It’s something we use every day and something that has been in use for millennia. But how often do you think about the history of money? It turns out; money history is pretty fascinating. Some form of money is even more vital to civilization than some form of writing, so humanity created different monetary systems early on.
When we think of money today, we think of paper currency, metal coins, credit cards, and even cryptocurrency, but those forms of money have only been around for a fraction of money history.
And as other forms of currency have come and gone, the forms we use today could one day be replaced. If we continue to ignore the impact of climate change, it’s possible the most valuable form of currency in the future will be livable land or water.
But how did we get here? Is it true cowrie shells were once a form of currency or is that an urban myth? Which society used the first coins? What makes any form of money legal tender? Can someone refuse to accept your money as a valid form of payment? Is there really gold in Fort Knox?
According to the Bureau of the Fiscal Reserve, there are 147,341,858.382 ounces of gold in Fort Knox as of August 31, 2018. The gold is held as an asset of the United States at a total book value of $6,221,097,412.78. This gold is primarily in the form of gold bars.
We’ll answer these questions and more as we delve into the fascinating history of money.
The History of Money
Get into your Way Back machine or TARDIS, the evolution of money spans centuries.
The Dawn of Time
As long as humanity has been living in social groups, we have used some form of currency. Before we were sophisticated enough to assign a face value to a hunk of metal or a piece of paper, we still had to find a way to get something from someone else that we couldn’t get for ourselves. Taking it by force is one way but doesn’t really make for a harmonious society, so we had to figure out Plan B.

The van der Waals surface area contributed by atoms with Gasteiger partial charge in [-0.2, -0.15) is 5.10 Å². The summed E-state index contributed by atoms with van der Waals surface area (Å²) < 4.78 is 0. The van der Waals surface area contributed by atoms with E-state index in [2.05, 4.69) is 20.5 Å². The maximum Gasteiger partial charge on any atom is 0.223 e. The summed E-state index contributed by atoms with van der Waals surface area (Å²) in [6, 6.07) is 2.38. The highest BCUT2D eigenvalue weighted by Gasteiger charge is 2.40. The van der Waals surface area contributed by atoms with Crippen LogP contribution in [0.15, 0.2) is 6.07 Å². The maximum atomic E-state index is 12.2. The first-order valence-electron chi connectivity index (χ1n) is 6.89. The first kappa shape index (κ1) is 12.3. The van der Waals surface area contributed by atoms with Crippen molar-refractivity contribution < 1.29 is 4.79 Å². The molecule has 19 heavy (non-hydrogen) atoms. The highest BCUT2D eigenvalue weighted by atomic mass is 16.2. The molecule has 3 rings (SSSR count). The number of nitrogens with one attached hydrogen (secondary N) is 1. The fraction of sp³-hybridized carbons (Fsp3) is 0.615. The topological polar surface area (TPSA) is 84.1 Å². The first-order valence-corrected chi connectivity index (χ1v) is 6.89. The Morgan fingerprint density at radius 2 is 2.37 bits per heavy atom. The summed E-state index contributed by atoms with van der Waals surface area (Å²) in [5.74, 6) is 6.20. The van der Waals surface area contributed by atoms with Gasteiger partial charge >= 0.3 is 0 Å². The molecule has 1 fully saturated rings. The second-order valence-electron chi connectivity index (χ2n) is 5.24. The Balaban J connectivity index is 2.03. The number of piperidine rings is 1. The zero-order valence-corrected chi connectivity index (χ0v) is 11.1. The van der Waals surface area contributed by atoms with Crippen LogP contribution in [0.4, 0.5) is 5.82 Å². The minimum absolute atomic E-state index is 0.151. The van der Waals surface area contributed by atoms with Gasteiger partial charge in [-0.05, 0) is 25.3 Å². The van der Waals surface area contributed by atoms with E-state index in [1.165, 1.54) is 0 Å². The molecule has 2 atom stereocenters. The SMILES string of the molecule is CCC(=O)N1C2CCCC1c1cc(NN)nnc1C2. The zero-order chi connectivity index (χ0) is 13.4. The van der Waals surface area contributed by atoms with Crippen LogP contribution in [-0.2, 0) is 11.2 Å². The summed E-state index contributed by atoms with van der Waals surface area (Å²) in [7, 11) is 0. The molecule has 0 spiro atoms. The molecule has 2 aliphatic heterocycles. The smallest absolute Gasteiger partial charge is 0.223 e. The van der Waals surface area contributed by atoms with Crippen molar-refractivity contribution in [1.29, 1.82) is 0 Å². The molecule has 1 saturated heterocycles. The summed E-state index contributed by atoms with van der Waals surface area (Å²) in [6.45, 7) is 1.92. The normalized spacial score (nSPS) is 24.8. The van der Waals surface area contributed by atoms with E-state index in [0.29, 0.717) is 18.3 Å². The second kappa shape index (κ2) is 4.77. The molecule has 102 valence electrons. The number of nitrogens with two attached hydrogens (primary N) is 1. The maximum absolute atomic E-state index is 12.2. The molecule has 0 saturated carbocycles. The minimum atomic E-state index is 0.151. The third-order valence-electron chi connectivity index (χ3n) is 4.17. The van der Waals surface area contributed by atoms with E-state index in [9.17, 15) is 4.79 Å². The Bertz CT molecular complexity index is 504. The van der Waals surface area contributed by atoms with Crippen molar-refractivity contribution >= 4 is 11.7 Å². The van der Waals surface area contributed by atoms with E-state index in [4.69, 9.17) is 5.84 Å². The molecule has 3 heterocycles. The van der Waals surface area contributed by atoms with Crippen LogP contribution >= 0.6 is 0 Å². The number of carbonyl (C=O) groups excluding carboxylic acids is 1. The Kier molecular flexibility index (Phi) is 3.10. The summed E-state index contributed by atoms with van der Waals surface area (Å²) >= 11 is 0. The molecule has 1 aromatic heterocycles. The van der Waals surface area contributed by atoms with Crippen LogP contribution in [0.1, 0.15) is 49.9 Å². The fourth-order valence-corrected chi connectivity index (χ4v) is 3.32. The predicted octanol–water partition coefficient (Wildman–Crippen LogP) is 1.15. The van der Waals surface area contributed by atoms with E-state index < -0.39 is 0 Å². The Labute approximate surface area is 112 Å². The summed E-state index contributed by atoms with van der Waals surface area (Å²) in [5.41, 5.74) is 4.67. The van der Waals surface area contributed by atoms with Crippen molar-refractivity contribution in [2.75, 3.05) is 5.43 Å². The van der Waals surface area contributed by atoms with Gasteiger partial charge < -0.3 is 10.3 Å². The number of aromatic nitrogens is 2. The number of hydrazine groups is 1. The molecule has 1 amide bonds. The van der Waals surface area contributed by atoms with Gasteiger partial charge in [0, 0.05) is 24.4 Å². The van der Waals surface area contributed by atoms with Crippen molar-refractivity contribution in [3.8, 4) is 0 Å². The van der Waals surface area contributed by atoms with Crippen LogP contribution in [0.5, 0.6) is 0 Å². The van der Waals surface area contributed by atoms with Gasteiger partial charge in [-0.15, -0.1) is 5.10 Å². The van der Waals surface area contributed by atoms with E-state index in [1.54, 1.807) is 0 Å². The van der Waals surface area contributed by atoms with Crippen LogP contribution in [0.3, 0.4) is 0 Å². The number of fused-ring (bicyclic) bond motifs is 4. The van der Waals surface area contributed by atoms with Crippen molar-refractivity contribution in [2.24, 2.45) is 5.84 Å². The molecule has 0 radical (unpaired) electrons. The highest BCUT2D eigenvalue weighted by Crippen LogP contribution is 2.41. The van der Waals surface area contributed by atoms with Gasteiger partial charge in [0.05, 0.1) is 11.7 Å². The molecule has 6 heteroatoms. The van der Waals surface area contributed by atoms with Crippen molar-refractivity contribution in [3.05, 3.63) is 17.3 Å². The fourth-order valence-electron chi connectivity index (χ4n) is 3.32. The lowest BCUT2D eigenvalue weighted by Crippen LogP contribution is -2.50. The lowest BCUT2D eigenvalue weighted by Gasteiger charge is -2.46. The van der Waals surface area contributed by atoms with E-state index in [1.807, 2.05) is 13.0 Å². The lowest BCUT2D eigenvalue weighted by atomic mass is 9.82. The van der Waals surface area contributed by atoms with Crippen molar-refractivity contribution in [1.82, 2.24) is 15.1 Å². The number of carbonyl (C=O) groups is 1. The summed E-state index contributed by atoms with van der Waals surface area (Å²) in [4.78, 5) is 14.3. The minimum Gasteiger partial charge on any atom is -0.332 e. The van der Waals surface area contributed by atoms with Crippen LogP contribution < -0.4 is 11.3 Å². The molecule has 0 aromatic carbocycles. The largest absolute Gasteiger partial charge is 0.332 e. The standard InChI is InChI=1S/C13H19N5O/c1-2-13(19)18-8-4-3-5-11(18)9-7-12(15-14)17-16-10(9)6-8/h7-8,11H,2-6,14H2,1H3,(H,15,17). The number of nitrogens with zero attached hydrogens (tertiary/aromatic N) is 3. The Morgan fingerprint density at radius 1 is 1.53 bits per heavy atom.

Bartering was the first form of currency, first recorded in Africa, specifically Egypt in 9000 BCE. People would trade what they had a surplus of for things they didn’t have. Grain and farm animals were among the most common items used for bartering.
Every economics textbook will tell you that money evolved to make the barter system more efficient because people were tired of chopping goats into quarters to pay for people to mow their lawn.Tweet This
The next step in the evolution of money was cowrie shells. Yep! They actually were a form of currency in regions clustered around the Indian Ocean around 1200 BCE. These shells were a precursor to silver coins.
The first record of an officially minted coin is around 546 BCE in Lydia which is in what is Turkey today. China gave us the first gold coins during the Qin Dynasty, which lasted from 221 to 207 BCE. After the end of the Qin Dynasty, Han emperors created the first form of paper money in the form of notes made from deerskin.
The deerskin notes were a welcome development as they’re so much lighter to carry than gold or silver coins. The first paper notes were created in the 7th Century by the Chinese. Paper money was first introduced to Western countries by Marco Polo.
The first banknotes came from Sweden in 1661.
The Problem With Paper Money
Paper currency solved the problem of having to carry around heavy metal silver and gold coins, but it created a whole host of new issues. In its infancy, most countries had no laws stating who or what could print money.